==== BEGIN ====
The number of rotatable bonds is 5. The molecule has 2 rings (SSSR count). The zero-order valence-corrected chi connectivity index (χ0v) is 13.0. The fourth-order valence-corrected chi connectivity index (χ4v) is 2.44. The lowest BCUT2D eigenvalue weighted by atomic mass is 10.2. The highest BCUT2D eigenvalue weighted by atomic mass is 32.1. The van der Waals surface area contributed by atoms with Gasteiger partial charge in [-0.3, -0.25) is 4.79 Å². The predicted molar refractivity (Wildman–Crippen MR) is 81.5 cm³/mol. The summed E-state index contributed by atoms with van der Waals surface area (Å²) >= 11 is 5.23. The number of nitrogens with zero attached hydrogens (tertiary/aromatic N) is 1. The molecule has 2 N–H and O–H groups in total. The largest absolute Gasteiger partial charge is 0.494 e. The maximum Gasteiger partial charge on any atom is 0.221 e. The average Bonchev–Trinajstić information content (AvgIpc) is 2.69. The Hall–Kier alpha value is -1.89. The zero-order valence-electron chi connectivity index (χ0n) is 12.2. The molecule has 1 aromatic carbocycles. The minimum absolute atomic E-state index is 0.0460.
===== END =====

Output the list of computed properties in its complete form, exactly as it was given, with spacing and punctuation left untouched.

The number of rotatable bonds is 5. The molecule has 2 rings (SSSR count). The zero-order valence-corrected chi connectivity index (χ0v) is 13.0. The fourth-order valence-corrected chi connectivity index (χ4v) is 2.44. The lowest BCUT2D eigenvalue weighted by atomic mass is 10.2. The highest BCUT2D eigenvalue weighted by atomic mass is 32.1. The van der Waals surface area contributed by atoms with Gasteiger partial charge in [-0.3, -0.25) is 4.79 Å². The predicted molar refractivity (Wildman–Crippen MR) is 81.5 cm³/mol. The summed E-state index contributed by atoms with van der Waals surface area (Å²) >= 11 is 5.23. The number of nitrogens with zero attached hydrogens (tertiary/aromatic N) is 1. The molecule has 2 N–H and O–H groups in total. The largest absolute Gasteiger partial charge is 0.494 e. The maximum Gasteiger partial charge on any atom is 0.221 e. The average Bonchev–Trinajstić information content (AvgIpc) is 2.69. The Hall–Kier alpha value is -1.89. The zero-order valence-electron chi connectivity index (χ0n) is 12.2. The molecule has 1 aromatic carbocycles. The minimum absolute atomic E-state index is 0.0460.